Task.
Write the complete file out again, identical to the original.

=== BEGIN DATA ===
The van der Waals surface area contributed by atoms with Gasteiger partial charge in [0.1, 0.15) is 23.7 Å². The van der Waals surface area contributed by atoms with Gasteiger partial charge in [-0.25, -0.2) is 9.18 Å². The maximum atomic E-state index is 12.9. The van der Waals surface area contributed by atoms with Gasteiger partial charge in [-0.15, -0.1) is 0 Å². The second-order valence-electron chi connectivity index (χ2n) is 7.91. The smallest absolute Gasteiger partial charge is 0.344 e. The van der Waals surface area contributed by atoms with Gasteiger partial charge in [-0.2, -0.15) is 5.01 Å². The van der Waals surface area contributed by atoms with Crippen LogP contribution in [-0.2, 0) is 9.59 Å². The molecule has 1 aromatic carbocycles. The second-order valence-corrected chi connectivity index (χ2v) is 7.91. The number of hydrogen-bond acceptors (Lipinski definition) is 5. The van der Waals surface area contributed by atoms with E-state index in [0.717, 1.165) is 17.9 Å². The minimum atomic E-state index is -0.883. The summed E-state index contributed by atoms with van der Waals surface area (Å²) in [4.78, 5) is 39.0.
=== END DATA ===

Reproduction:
The van der Waals surface area contributed by atoms with Gasteiger partial charge in [0.1, 0.15) is 23.7 Å². The van der Waals surface area contributed by atoms with Gasteiger partial charge in [-0.25, -0.2) is 9.18 Å². The maximum atomic E-state index is 12.9. The van der Waals surface area contributed by atoms with Gasteiger partial charge in [-0.15, -0.1) is 0 Å². The second-order valence-electron chi connectivity index (χ2n) is 7.91. The smallest absolute Gasteiger partial charge is 0.344 e. The van der Waals surface area contributed by atoms with Gasteiger partial charge in [-0.2, -0.15) is 5.01 Å². The van der Waals surface area contributed by atoms with Crippen LogP contribution in [-0.2, 0) is 9.59 Å². The molecule has 1 aromatic carbocycles. The second-order valence-corrected chi connectivity index (χ2v) is 7.91. The number of hydrogen-bond acceptors (Lipinski definition) is 5. The van der Waals surface area contributed by atoms with E-state index in [0.717, 1.165) is 17.9 Å². The minimum atomic E-state index is -0.883. The summed E-state index contributed by atoms with van der Waals surface area (Å²) in [4.78, 5) is 39.0.